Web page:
Authors: J. A. Jance
TAKING THE FIFTH
If all the world’s a stage,
then God must be the head carpenter.
THE AID CAR WAS THERE, SITTING NEXT TO the railroad track with its red light flashing. But for the guy on the ground, the guy lying on his stomach with his face in the cinders and dirt beside the iron rails, it was far too late for an aid car. He didn’t need a medic.
What he needed was a medical examiner. And a homicide detective.
That’s where I came in, Homicide Detective J. P. Beaumont, of Seattle P.D. I was there along with my pinch-hitting partner, Detective Allen (Big Al) Lindstrom. After working until midnight on our regular shift, we had been called back when the body was found. Now we were standing by, waiting for Dr. Howard Baker, King County’s medical examiner, to arrive on the scene.
Doc Baker isn’t a morning person, and this was very early morning. It was ten to five on a cool summer day, just after the longest day of the year. Although the horizon was hidden from view by the Alaskan Way Viaduct directly above us, a predawn glow was breaking up the darkness around us, and the waterfront odor, heavy with wet creosote, filled my nostrils.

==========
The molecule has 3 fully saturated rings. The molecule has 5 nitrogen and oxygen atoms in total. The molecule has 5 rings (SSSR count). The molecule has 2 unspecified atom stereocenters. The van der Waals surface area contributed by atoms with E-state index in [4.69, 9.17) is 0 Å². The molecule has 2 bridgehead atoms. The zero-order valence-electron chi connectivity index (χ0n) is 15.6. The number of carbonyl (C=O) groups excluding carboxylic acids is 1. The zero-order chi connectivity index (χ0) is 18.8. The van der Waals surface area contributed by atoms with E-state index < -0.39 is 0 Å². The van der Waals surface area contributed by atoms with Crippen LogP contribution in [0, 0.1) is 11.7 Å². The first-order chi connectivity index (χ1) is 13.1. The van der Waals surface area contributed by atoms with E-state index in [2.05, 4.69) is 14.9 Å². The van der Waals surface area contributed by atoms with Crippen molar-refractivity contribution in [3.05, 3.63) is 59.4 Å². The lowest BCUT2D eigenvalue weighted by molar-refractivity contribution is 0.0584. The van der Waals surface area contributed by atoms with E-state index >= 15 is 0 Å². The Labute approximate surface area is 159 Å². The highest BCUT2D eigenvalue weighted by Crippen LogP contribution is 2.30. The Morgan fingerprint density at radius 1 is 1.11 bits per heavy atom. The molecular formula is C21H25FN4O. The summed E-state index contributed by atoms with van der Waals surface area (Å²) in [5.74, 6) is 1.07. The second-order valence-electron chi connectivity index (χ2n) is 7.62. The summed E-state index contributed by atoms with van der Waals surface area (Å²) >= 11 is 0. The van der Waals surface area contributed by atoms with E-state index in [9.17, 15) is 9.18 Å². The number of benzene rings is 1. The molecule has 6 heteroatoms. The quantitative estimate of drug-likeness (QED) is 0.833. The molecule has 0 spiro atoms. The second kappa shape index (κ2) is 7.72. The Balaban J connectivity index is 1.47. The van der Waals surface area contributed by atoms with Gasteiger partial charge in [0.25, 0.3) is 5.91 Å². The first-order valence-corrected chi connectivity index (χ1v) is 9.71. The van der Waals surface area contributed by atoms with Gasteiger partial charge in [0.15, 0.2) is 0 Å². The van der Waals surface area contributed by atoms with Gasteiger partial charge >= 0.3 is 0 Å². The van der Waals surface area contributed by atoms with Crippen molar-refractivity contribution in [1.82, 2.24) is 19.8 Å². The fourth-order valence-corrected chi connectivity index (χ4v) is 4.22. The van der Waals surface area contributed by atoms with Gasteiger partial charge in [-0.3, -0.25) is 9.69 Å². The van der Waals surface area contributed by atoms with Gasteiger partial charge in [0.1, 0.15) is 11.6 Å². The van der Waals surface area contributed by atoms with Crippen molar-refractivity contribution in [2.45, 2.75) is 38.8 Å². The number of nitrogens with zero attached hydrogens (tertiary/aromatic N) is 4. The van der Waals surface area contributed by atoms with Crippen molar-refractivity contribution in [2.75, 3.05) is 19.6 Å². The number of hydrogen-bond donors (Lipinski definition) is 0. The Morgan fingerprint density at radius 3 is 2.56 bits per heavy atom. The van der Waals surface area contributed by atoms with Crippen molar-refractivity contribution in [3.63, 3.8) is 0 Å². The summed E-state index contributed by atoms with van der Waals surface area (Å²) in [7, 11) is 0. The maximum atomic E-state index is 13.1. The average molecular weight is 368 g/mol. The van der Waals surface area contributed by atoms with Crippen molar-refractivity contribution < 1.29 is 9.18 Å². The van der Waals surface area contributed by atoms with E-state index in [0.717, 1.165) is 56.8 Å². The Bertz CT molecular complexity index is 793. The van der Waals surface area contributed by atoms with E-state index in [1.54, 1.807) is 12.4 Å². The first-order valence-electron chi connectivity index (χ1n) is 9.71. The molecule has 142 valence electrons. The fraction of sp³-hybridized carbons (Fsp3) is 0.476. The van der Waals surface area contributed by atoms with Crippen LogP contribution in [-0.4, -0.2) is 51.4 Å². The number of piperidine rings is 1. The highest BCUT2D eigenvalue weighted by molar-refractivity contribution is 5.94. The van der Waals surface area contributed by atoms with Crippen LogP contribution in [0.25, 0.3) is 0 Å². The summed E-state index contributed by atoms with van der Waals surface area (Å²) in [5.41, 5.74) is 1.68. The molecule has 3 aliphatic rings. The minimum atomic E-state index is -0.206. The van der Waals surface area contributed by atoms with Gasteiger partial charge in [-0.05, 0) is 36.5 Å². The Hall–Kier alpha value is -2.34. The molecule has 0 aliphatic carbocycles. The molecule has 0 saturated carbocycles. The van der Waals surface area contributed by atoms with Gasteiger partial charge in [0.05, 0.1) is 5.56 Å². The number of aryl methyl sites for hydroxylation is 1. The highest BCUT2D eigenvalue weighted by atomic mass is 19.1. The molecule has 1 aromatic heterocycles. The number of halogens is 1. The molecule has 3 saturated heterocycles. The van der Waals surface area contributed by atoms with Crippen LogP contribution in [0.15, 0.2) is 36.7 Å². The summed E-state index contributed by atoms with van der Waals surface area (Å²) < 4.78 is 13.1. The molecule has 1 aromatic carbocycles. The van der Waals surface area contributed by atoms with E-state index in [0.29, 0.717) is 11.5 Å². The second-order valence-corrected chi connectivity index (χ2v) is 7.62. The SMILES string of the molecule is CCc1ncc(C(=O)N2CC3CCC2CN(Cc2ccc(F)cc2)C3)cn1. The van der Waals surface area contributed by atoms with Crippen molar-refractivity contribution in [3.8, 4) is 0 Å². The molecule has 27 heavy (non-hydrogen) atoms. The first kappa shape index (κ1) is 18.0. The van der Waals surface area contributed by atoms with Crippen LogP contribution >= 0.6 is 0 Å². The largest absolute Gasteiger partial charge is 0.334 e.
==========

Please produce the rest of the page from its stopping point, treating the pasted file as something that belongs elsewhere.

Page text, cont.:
We waited in a small, hushed group until Doc Baker’s dark sedan came tearing through the parking lot and jerked to a stop less than two feet from where we stood. Nobody bothered to move out of the way.
“All right, all right,” Baker grumbled, easing his more-than-ample frame out of the car and taking charge. “What have we got?”
“I’m betting on a drunk,” Big Al told him. “Some wino from up by the market who got himself clobbered by a passing freight train.”
Al was referring to the Pike Place Market, which sat on the bluff directly behind us, a hundred or so steep stair steps above our heads.
The market is a popular Seattle tourist attraction during the day. At night, parts of it still maintain an upscale, touristy atmosphere. But there are other parts of it, dark underbelly parts, that do a Jekyll-and-Hyde routine as soon as the sun goes down. For instance, almost every night the blackberry-bordered parking lot beneath the market itself becomes a savage no-man’s-land, a brutal setting for beatings, rapes, and muggings that is all too familiar to officers assigned to the David sector of Seattle P.D.